The activists want President Barack Obama to abandon his assassination drone program.
US officials refuse to publicly discuss any details of the covert program and the death toll from drone strikes remains a mystery.
According to the London-based Bureau of Investigative Journalism, in Pakistan alone 366 strikes have killed up to 3,581 people, with 884 being innocent civilians.
Washington uses assassination drones in several countries, claiming that they target “terrorists.” According to witnesses, however, the attacks have mostly led to massive civilian casualties.-www.shafaqna.com/English
Source: Press TV
SHAFAQNA (Shia International News Association) –A new analysis pokes holes in a widely accepted theory that connects biodiversity abundance with a reduced disease risk for people.
More than three quarters of new, emerging, or re-emerging human diseases are caused by pathogens from animals. The dilution effect—considered to be one of the most important ideas in disease ecology—theorizes that disease risk For example, a tick has a higher chance of infecting a human with Lyme disease if the tick has previously had few animal host options beyond white-footed mice, which are carriers of the bacteria that cause Lyme disease.
If many other animal hosts had been available to the tick, the tick’s likelihood of being infected and spreading that infection to a human host would go down, according to the theory.
If true, the dilution effect would mean that conservation and public health agendas could be united in a common purpose: to protect biodiversity and guard against disease risk.
‘Very weak support, at best’
The theory of risk reduction is likely wrong, researchers say.
“However, its importance to the field or the beauty of the idea do not guarantee that it is actually scientifically correct,” says James Holland Jones, senior fellow at the Stanford University Woods Institute for the Environment.
In the first study to formally assess the dilution effect, Jones, former Woods-affiliated ecologist Dan Salkeld, and California Department of Public Health researcher Kerry Padgett tested the hypothesis through a meta-analysis of studies that evaluate links between host biodiversity and disease risk for disease agents that infect humans.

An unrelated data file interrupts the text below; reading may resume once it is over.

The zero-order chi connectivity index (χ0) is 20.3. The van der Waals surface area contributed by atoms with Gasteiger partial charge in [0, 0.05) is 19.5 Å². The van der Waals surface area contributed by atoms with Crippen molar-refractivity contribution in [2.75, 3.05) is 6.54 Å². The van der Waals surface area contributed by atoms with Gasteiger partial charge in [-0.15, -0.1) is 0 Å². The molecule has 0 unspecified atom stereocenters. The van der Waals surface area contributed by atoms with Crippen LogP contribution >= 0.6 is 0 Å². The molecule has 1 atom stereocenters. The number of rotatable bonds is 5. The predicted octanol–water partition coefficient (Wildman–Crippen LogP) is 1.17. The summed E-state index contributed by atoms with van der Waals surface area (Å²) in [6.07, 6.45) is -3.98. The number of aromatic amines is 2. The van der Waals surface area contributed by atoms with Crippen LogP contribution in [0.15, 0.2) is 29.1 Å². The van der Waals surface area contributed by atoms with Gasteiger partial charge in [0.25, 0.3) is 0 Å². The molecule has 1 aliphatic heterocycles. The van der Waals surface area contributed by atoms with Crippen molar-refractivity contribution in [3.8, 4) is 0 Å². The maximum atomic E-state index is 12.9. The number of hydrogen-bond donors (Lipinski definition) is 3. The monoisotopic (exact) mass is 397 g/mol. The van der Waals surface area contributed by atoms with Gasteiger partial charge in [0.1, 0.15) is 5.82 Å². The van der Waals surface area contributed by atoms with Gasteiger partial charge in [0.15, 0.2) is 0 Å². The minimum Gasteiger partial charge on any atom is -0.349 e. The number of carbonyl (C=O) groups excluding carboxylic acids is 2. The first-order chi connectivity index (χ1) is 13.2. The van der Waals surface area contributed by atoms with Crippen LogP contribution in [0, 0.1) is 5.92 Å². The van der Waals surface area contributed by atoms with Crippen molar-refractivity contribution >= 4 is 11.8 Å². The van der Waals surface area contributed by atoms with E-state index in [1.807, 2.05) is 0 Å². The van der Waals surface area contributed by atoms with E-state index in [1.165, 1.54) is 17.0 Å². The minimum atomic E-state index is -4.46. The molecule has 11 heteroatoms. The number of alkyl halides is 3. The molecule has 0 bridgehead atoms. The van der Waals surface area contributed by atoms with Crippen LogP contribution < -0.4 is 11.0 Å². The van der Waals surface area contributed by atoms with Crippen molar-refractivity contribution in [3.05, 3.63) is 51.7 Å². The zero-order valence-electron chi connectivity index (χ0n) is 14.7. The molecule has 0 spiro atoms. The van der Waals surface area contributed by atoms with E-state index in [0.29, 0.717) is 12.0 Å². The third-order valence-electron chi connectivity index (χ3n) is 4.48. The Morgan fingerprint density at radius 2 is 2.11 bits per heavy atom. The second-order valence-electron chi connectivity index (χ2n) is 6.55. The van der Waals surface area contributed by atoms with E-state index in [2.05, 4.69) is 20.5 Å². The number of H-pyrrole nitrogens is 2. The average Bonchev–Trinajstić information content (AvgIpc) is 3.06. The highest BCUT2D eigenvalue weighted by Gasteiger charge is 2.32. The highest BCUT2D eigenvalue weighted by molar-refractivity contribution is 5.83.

The analysis, published in the journal Ecology Letters, allowed the researchers to pool estimates from studies and test for any bias against publishing studies with “negative results” that contradict the dilution effect.
It found “very weak support, at best” for the dilution effect. Instead, the researchers found that the links between biodiversity and disease prevalence are variable and dependent on the disease system, local ecology, and probably human social context.
The role of individual host species and their interactions with other hosts, vectors and pathogens are more influential in determining local disease risk, the analysis found.
“Lyme disease biology in the Northeast is obviously going to differ in its ecology from Lyme disease in California,” Salkeld says. “In the Northeast, they have longer winters and abundant tick hosts. In California, we have milder weather and lots of Western fence lizards (a favored tick host) that harbor ticks but do not transmit the Lyme disease bacterium.”
So, these lizards should be considered unique in any study of disease risk within their habitat. Or, as Salkeld put it, “All animals are equal, but some animals are more equal than others.”
Oversimplification of disease
Broadly advocating for the preservation of biodiversity and natural ecosystems to reduce disease risk is “an oversimplification of disease ecology and epidemiology,” the study’s authors write, adding that more effective control of “zoonotic diseases” (those transmitted from animals to humans) may require more detailed understanding of how pathogens are transmitted.